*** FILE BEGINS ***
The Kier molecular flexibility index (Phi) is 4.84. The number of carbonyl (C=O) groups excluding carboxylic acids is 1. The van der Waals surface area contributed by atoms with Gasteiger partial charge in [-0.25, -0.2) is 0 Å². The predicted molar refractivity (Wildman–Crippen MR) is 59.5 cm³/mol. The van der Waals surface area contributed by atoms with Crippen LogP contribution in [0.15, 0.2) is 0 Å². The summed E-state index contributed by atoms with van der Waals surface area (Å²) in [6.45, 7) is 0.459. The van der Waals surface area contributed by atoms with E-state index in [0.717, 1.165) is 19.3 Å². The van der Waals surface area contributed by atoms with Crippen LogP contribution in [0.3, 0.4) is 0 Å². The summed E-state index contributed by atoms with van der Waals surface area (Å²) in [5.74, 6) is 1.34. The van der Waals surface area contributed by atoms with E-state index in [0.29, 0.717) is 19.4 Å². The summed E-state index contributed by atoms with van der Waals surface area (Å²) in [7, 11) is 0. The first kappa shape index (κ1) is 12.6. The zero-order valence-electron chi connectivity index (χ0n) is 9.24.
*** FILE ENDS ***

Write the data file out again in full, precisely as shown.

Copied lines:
The Kier molecular flexibility index (Phi) is 4.84. The number of carbonyl (C=O) groups excluding carboxylic acids is 1. The van der Waals surface area contributed by atoms with Gasteiger partial charge in [-0.25, -0.2) is 0 Å². The predicted molar refractivity (Wildman–Crippen MR) is 59.5 cm³/mol. The van der Waals surface area contributed by atoms with Crippen LogP contribution in [0.15, 0.2) is 0 Å². The summed E-state index contributed by atoms with van der Waals surface area (Å²) in [6.45, 7) is 0.459. The van der Waals surface area contributed by atoms with E-state index in [0.717, 1.165) is 19.3 Å². The van der Waals surface area contributed by atoms with Crippen LogP contribution in [0.3, 0.4) is 0 Å². The summed E-state index contributed by atoms with van der Waals surface area (Å²) in [5.74, 6) is 1.34. The van der Waals surface area contributed by atoms with E-state index in [0.29, 0.717) is 19.4 Å². The summed E-state index contributed by atoms with van der Waals surface area (Å²) in [7, 11) is 0. The first kappa shape index (κ1) is 12.6. The zero-order valence-electron chi connectivity index (χ0n) is 9.24.